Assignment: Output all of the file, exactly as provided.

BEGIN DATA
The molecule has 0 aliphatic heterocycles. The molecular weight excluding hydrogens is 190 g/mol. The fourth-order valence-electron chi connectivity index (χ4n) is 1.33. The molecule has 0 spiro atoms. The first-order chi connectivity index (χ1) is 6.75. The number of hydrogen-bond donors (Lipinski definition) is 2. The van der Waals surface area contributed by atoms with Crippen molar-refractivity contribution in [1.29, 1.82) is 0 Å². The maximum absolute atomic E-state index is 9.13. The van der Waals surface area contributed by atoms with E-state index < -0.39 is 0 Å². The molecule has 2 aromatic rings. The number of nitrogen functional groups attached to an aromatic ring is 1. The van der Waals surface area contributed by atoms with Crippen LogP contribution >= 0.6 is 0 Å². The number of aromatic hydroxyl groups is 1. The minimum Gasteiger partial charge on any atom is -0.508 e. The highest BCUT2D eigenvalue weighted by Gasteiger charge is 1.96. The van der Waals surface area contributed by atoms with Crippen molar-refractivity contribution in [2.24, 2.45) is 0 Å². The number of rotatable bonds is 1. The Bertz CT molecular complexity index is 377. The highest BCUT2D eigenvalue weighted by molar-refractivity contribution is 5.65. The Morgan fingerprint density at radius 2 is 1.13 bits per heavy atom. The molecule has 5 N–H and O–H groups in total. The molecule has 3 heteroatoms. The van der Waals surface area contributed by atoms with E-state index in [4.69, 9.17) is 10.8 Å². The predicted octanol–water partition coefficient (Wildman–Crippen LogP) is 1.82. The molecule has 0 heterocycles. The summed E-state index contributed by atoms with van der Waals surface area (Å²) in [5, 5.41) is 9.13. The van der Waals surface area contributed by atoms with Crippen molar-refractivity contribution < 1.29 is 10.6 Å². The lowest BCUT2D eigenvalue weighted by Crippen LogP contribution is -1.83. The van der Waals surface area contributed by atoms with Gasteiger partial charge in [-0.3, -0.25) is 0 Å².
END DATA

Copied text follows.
The molecule has 0 aliphatic heterocycles. The molecular weight excluding hydrogens is 190 g/mol. The fourth-order valence-electron chi connectivity index (χ4n) is 1.33. The molecule has 0 spiro atoms. The first-order chi connectivity index (χ1) is 6.75. The number of hydrogen-bond donors (Lipinski definition) is 2. The van der Waals surface area contributed by atoms with Crippen molar-refractivity contribution in [1.29, 1.82) is 0 Å². The maximum absolute atomic E-state index is 9.13. The van der Waals surface area contributed by atoms with E-state index < -0.39 is 0 Å². The molecule has 2 aromatic rings. The number of nitrogen functional groups attached to an aromatic ring is 1. The van der Waals surface area contributed by atoms with Crippen LogP contribution >= 0.6 is 0 Å². The number of aromatic hydroxyl groups is 1. The minimum Gasteiger partial charge on any atom is -0.508 e. The highest BCUT2D eigenvalue weighted by Gasteiger charge is 1.96. The van der Waals surface area contributed by atoms with Crippen molar-refractivity contribution in [2.24, 2.45) is 0 Å². The number of rotatable bonds is 1. The Bertz CT molecular complexity index is 377. The highest BCUT2D eigenvalue weighted by molar-refractivity contribution is 5.65. The Morgan fingerprint density at radius 2 is 1.13 bits per heavy atom. The molecule has 5 N–H and O–H groups in total. The molecule has 3 heteroatoms. The van der Waals surface area contributed by atoms with E-state index in [4.69, 9.17) is 10.8 Å². The predicted octanol–water partition coefficient (Wildman–Crippen LogP) is 1.82. The molecule has 0 heterocycles. The summed E-state index contributed by atoms with van der Waals surface area (Å²) in [5, 5.41) is 9.13. The van der Waals surface area contributed by atoms with Crippen molar-refractivity contribution < 1.29 is 10.6 Å². The lowest BCUT2D eigenvalue weighted by Crippen LogP contribution is -1.83. The van der Waals surface area contributed by atoms with Gasteiger partial charge in [-0.3, -0.25) is 0 Å².